Op-Ed: Palin’s policies reflect Americans’ spirit on Israel

PHILADELPHIA (JTA) — The Obama administration’s tilt against Israel, its tacit acceptance of a nuclear-armed Iran and its weak approach to combating Islamic terrorism all pose a direct challenge to Jewish Americans.

Former Alaska Gov. Sarah Palin has described the "Obama doctrine" in U.S. foreign policy as "coddling our enemies while alienating allies." Palin has emerged as the leading public voice in opposition to President Obama’s dangerous new direction.

For these reasons, my colleagues and I are launching a national organization of Jewish Americans for Sarah Palin, supported by the new Web site JewsforSarah.com — Home Page for Jewish Independents.

JASP is comprised of academic, religious and community leaders who are dedicated to promoting consideration of Palin’s policy positions in the wider American Jewish community. We are unconnected to any political campaign or fund-raising organization.

We find Palin’s positions on Israel, Iran, national security, fiscal responsibility, energy and social policy — as well as her record on these issues as governor of Alaska and candidate for vice president of the United States — to be serious, substantive and politically mainstream.

Though not at present a candidate for any office, Palin’s track record in public office has been exemplary and has withstood the test of the most demanding scrutiny of investigative news media.

In her time, Margaret Thatcher was first dismissed as unintelligent, unsophisticated, the wrong gender and incapable of taking her place among the world’s statesmen. In the end she proved her detractors wrong and restored Britain’s economic, political and national security institutions to their former greatness.  Today and for posterity, she is reckoned among the handful of pivotal world leaders of the late 20th century.

Likewise, Ronald Reagan was looked upon initially with scorn both by American Jews and even by many conservatives. Commentary magazine editor Norman Podhoretz wrote recently that his early support of Reagan’s 1980 presidential candidacy was greeted by his friends with derisive remarks about "this B-movie star." In the end, conservatives came to respect and then revere Reagan. In the 1980 election, 60 percent of American Jews deserted President Jimmy Carter, with most of them voting for Reagan. Podhoretz sees a parallel to Sarah Palin. So do we.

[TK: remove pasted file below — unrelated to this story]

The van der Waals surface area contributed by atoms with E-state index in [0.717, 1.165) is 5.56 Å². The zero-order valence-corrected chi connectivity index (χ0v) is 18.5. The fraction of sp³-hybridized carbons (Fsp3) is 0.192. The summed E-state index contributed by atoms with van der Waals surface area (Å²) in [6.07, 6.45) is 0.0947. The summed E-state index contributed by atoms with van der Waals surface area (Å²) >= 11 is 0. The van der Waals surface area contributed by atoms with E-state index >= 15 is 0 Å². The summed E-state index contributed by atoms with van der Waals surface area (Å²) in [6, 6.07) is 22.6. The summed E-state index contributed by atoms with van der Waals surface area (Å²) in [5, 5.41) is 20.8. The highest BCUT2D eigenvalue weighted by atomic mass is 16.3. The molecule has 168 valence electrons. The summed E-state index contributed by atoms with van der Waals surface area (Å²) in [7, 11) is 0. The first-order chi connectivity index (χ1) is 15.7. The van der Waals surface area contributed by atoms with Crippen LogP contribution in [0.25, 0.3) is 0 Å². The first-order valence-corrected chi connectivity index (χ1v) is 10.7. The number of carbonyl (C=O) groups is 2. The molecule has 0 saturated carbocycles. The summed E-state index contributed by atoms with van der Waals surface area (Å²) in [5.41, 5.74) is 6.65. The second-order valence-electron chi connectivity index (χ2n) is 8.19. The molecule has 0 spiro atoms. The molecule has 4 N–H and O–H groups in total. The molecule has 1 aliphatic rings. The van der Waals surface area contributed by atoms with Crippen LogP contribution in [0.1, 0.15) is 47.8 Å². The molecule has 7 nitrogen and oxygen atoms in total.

In recent days, prominent Jewish leaders and other Jewish political figures have publicly challenged President Obama’s foreign policy in terms that were unimaginable only a few weeks ago. Former New York City Mayor Ed Koch, a lifelong Democrat, has excoriated the president for "demeaning and slandering" Israel.

"There is a foul whiff of Munich and appeasement in the air," Koch has written.

Anti-Defamation League leader Abraham Foxman has raised the prospect of a Jewish march on Washington to protest Obama’s tilt against Israel. World Jewish Congress President Ronald Lauder has taken out full-page ads in major American newspapers to criticize Obama for pressuring Israel to retreat to the "indefensible borders" of 1967. U.S. Sen. Joseph Lieberman (I-Conn.), chairman of the Senate Homeland Security and Governmental Affairs Committee, has characterized the president’s refusal to include militant Islam in his list of terror promoters as "offensive," and said it "contradicts thousands of years of accepted military and intelligence doctrine to ‘know your enemy.’ "

President Obama’s disgraceful personal treatment of Israel’s prime minister on his official visits to Washington and the ugly personal tone that the president has injected into U.S.-Israel relations has angered even many of his supporters and driven Obama’s popularity to an all-time low among the Israeli public. The suddenness of the president’s change in his policies toward Israel, after having  campaigned vociferously in 2008 as a friend of the Jewish state, has caught many in the American Jewish community off guard. No longer.

We believe it is time for American Jews to declare independence from President Barack Obama, and we believe that Gov. Sarah Palin’s heartfelt and unflinching support for America-Israel friendship reflects the true spirit of the American people, among whom love and respect for the Jewish state has never faltered.

(Benyamin Korn is the former executive editor of the Jewish Exponent of Philadelphia and a veteran Jewish community organizer.)
 

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